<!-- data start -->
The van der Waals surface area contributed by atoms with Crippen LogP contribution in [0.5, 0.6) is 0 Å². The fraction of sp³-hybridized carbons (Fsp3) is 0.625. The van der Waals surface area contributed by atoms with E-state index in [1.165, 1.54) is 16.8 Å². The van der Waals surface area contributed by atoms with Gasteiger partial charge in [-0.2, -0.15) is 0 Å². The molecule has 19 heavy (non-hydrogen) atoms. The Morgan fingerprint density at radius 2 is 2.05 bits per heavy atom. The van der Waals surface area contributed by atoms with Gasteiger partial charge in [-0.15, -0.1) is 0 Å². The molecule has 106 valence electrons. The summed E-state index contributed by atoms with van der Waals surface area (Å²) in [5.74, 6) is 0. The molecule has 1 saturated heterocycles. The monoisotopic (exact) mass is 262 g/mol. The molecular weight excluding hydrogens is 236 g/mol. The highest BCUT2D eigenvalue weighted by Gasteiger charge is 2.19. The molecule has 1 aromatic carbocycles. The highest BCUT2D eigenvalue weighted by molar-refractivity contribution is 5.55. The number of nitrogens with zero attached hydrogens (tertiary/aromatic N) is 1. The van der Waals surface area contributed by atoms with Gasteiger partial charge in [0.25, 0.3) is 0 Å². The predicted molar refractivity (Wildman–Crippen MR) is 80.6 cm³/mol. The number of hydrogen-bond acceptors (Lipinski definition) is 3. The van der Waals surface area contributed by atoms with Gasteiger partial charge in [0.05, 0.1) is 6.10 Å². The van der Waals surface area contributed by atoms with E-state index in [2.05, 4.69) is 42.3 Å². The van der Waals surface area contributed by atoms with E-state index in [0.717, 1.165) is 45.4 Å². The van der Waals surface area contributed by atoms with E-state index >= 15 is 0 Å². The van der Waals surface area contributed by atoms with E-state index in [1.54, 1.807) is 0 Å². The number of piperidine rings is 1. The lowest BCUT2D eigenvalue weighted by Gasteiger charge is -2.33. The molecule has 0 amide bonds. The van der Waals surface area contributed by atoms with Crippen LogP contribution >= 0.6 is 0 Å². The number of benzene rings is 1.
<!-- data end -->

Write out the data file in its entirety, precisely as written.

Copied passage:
The van der Waals surface area contributed by atoms with Crippen LogP contribution in [0.5, 0.6) is 0 Å². The fraction of sp³-hybridized carbons (Fsp3) is 0.625. The van der Waals surface area contributed by atoms with E-state index in [1.165, 1.54) is 16.8 Å². The van der Waals surface area contributed by atoms with Gasteiger partial charge in [-0.2, -0.15) is 0 Å². The molecule has 19 heavy (non-hydrogen) atoms. The Morgan fingerprint density at radius 2 is 2.05 bits per heavy atom. The van der Waals surface area contributed by atoms with Gasteiger partial charge in [-0.15, -0.1) is 0 Å². The molecule has 106 valence electrons. The summed E-state index contributed by atoms with van der Waals surface area (Å²) in [5.74, 6) is 0. The molecule has 1 saturated heterocycles. The monoisotopic (exact) mass is 262 g/mol. The molecular weight excluding hydrogens is 236 g/mol. The highest BCUT2D eigenvalue weighted by Gasteiger charge is 2.19. The molecule has 1 aromatic carbocycles. The highest BCUT2D eigenvalue weighted by molar-refractivity contribution is 5.55. The number of nitrogens with zero attached hydrogens (tertiary/aromatic N) is 1. The van der Waals surface area contributed by atoms with Gasteiger partial charge in [0.25, 0.3) is 0 Å². The predicted molar refractivity (Wildman–Crippen MR) is 80.6 cm³/mol. The number of hydrogen-bond acceptors (Lipinski definition) is 3. The van der Waals surface area contributed by atoms with Gasteiger partial charge in [0.05, 0.1) is 6.10 Å². The van der Waals surface area contributed by atoms with E-state index in [2.05, 4.69) is 42.3 Å². The van der Waals surface area contributed by atoms with E-state index in [0.717, 1.165) is 45.4 Å². The van der Waals surface area contributed by atoms with E-state index >= 15 is 0 Å². The van der Waals surface area contributed by atoms with E-state index in [1.54, 1.807) is 0 Å². The number of piperidine rings is 1. The lowest BCUT2D eigenvalue weighted by Gasteiger charge is -2.33. The molecule has 0 amide bonds. The van der Waals surface area contributed by atoms with Crippen LogP contribution >= 0.6 is 0 Å². The number of benzene rings is 1.